Stanford Rape Case inspires Sex Assault legislation in California
California bill ends sex-assault loophole before Brock Turner release
Brock Turner. Santa Clara Sheriff's Office
The California Legislature voted in favor of a bill imposing stricter punishment for those convicted of sexual assault on Monday, .
The bill's passage came just four days before Brock Turner, the Stanford swimmer who was convicted of three counts of felony sexual assault, will be released from jail three months early for "good behavior."
Turner was originally sentenced to six months — a sentence widely denounced as overly lenient — after prosecutors asked for Turner to be sentenced to six years. The maximum sentence for these charges is 14 years.
The California bill, AB 2888, addresses a number of factors involved in trying sexual-assault cases.
For one, it states that those convicted of sexual assault cannot be sentenced to probation. Under existing California law, the use of force during sexual assault automatically ensures a prison sentence. But in cases like Turner's, which involve the sexual assault of an unconscious or severely intoxicated victim, the perpetrator may not have to use force and therefore may be eligible for probation instead of mandatory prison time.
AB 2888 seeks to close that loophole by imposing jail time for all sexual-assault convictions, regardless of the victim's mental state.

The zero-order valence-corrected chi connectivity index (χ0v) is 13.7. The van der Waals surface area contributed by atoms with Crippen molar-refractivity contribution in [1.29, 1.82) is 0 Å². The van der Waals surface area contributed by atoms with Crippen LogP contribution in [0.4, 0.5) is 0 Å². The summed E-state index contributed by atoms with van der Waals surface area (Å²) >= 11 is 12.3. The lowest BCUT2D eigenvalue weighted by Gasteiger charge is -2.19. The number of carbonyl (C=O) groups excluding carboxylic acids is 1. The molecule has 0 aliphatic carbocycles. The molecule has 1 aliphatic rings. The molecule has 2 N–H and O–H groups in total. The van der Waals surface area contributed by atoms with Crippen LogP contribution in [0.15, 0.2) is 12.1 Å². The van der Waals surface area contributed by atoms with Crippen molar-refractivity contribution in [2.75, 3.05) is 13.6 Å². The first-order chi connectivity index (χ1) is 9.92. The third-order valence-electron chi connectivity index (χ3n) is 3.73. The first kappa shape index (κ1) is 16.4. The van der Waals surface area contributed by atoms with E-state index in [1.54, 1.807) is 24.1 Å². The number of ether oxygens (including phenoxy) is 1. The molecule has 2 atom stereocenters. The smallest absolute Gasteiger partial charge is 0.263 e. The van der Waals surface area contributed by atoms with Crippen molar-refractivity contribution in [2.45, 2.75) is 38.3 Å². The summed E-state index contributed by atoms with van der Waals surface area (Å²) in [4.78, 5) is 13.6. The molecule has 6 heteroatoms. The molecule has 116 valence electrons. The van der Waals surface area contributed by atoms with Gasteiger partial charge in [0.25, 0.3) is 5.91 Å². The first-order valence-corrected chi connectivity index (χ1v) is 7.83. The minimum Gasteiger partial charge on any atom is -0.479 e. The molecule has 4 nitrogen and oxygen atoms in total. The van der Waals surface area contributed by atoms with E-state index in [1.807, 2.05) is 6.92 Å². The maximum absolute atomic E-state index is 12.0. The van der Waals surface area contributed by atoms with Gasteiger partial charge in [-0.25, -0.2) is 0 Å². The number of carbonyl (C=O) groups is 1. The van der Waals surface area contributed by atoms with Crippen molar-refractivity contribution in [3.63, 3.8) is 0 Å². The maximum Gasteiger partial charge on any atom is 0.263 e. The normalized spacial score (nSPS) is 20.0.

In defending the bill, California Assemblyman Evan Low, a Democrat representing Silicon Valley, said, "Rape is [r]ape, and rapists like Brock Turner shouldn't be let off with a slap on the wrist."
He continued, "Judge Persky's ruling was unjustifiable and morally wrong, however, under current state law it was within his discretion. Current law actually incentivizes rapists to get their victims intoxicated before assaulting them. While we can't go back and change what happened, we can make sure it never happens again."
Low is one of three primary sponsors of the bill, the other two being Assemblyman Bill Dodd, a Napa Democrat, and California Sen. Jerry Hill, a Democrat representing San Mateo and Santa Clara, according to a press release from Dodd.
The bill passed the Assembly by a unanimous 66-0 vote, passed in the Senate, and will now be considered by Gov. Jerry Brown.
Judge Aaron Persky, who was in charge of handling Brock Turner's case, was harshly criticized for handing down a lenient sentence, and he reportedly claimed, "I take him at his word" regarding Brock Turner's version of what occurred when the events took place in January 2015.
In outlining his reasons for not giving Turner more prison time, Persky also said that he believed it would leave a "severe impact" on the convicted sex offender. In light of the negative publicity that Persky received following the sentencing, he also decided that he will no longer hear criminal cases.
Protesters and victims' rights advocates who condemned Persky's judgment in the Turner case are relieved but will still move forward with a recall effort.
"We are relieved that Judge Persky will not be handling criminal cases, at least temporarily. However, he will still be a judge, and judges rotate annually in our county. He can still transfer back to hearing criminal cases any time he chooses," Michele Dauber, head of the Recall Judge Persky campaign, said in a statement.
Video: CA Lawmakers Pass Bill Inspired by Stanford Rape Case
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